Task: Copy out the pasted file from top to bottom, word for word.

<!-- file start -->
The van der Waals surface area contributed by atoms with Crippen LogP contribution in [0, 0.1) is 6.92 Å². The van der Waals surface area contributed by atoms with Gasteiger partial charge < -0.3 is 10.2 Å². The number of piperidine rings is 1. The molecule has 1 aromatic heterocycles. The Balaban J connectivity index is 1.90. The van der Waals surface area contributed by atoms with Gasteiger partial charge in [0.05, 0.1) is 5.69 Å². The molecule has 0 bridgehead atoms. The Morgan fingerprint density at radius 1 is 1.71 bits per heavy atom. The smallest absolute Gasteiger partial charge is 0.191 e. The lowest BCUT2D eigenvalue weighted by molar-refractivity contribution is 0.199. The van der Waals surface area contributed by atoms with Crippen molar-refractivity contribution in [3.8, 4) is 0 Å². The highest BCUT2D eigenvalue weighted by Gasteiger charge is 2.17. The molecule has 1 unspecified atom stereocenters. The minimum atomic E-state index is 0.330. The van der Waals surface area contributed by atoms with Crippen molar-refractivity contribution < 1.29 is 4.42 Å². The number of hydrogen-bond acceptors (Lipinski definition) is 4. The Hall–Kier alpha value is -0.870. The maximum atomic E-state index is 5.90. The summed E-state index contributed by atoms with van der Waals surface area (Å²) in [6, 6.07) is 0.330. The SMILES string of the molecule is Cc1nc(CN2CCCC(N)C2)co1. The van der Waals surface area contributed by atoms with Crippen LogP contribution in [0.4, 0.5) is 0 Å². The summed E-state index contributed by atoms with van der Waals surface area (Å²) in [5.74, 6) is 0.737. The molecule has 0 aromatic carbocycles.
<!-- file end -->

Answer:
The van der Waals surface area contributed by atoms with Crippen LogP contribution in [0, 0.1) is 6.92 Å². The van der Waals surface area contributed by atoms with Gasteiger partial charge < -0.3 is 10.2 Å². The number of piperidine rings is 1. The molecule has 1 aromatic heterocycles. The Balaban J connectivity index is 1.90. The van der Waals surface area contributed by atoms with Gasteiger partial charge in [0.05, 0.1) is 5.69 Å². The molecule has 0 bridgehead atoms. The Morgan fingerprint density at radius 1 is 1.71 bits per heavy atom. The smallest absolute Gasteiger partial charge is 0.191 e. The lowest BCUT2D eigenvalue weighted by molar-refractivity contribution is 0.199. The van der Waals surface area contributed by atoms with Crippen molar-refractivity contribution in [3.8, 4) is 0 Å². The highest BCUT2D eigenvalue weighted by Gasteiger charge is 2.17. The molecule has 1 unspecified atom stereocenters. The minimum atomic E-state index is 0.330. The van der Waals surface area contributed by atoms with Crippen molar-refractivity contribution < 1.29 is 4.42 Å². The number of hydrogen-bond acceptors (Lipinski definition) is 4. The Hall–Kier alpha value is -0.870. The maximum atomic E-state index is 5.90. The summed E-state index contributed by atoms with van der Waals surface area (Å²) in [6, 6.07) is 0.330. The SMILES string of the molecule is Cc1nc(CN2CCCC(N)C2)co1. The van der Waals surface area contributed by atoms with Crippen LogP contribution in [0.4, 0.5) is 0 Å². The summed E-state index contributed by atoms with van der Waals surface area (Å²) in [5.74, 6) is 0.737. The molecule has 0 aromatic carbocycles.